While rowing in the cove with Duckling, Harry tries to get her to talk by mentioning how much Sydney is beginning to turn into a real town. However, she remains silent, despite his many attempts to engage her. When he says that he thought she’d like going for a row, she says she wishes she were on the Thames. “This isn’t Newgate, Duckling,” Harry reminds her, and she says she wishes it were. “At least the gaoler of Newgate left you alone and you could talk to people,” she bitterly remarks. In his defense, Harry reminds her that he allows her to speak to other female convicts, but she complains that he doesn’t let her actually go into the “women’s camp.” “It’s not the women you’re after in the women’s camp, it’s the marines who come looking for buttock,” Harry says.
Once more, Harry’s jealousy gets in the way of his relationship with Duckling. Using his authority to assume a domineering position in her life, he forbids her from seeing other men. Their relational dynamic suffers as a result of this attitude, since Harry’s overbearing ways are constant reminders that he has more power than she does in this context. At the same time, she exercises a certain kind of power by refusing to talk to him—something that clearly torments him. Again, relationships with uneven power dynamics are presented as emotionally fraught.
Harry accuses Duckling of having another lover, like she did when she was involved with Handy Baker. He calls her a “filthy whore,” but then immediately apologizes and asks her not to be angry. In response, she tells him that she hates how often he watches her. This makes Harry angry, but Duckling quickly endears herself to him by reminding him that he loves it when she touches him where he “like[s] it.” She tells him that she simply needs some freedom, to which he responds, “You have to earn your freedom with good behavior.” She says he should have just let her die, saying he could have taken her dead body and kept it under his watch at all times. “I wish I was dead,” she says. “At least when you’re dead, you’re free.”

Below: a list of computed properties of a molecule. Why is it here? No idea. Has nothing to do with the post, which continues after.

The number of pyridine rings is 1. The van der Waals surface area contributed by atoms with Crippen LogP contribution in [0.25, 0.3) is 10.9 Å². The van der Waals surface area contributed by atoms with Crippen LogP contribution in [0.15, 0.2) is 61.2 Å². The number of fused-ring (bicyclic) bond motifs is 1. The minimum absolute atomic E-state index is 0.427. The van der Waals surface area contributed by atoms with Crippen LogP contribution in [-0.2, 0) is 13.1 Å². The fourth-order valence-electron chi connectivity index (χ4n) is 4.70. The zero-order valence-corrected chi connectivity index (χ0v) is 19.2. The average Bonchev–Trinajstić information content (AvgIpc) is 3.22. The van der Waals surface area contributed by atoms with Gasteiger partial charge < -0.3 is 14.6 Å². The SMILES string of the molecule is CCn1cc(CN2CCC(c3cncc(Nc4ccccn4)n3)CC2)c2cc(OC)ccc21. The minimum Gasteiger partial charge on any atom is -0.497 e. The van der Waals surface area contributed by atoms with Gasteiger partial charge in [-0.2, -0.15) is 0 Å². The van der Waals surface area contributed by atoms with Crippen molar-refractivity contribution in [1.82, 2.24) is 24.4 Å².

When Duckling sweet-talks Harry, she uses his own desires against him, ultimately finding a way to use her sexual appeal to her benefit. Although he’s technically in a position of authority because he’s a guard and she’s a prisoner, it becomes clear in this moment that Duckling is the one who truly holds the power. In fact, she doesn’t only use sex to her own benefit, but also weaponizes Harry’s tendency to feel guilty, saying that she wishes she were dead as a way of further disarming him (though she might also actually feel this way).
Harry is taken aback by Duckling’s comment about wishing she were dead. To cheer her up, he suggests that she join Ralph’s play. He then explains that Dabby Bryant and Liz Morden are also in the cast, and Duckling agrees to participate. “How is Lieutenant Clark going to manage Liz Morden?” she asks, and Harry says that Governor Phillip specifically asked for her to be cast. Moving on, Duckling remembers how she and the other women used to try to get Ralph to blush when they were on the convict ship. Unsettled by this comment, Harry makes her promise that she won’t “try anything” with Ralph.
The fact that Governor Phillip wanted Liz Morden to be in the play is worth noting, as it once more demonstrates his belief that people can change, since Liz is the most misbehaved of the convict characters. Harry’s suggestion that Duckling join the play is yet another sign that she is the one who holds the power in their relationship, since her sudden display of sadness—when she said she wished she were dead—is what prompted him to give her more “freedom” than he would have otherwise been comfortable with.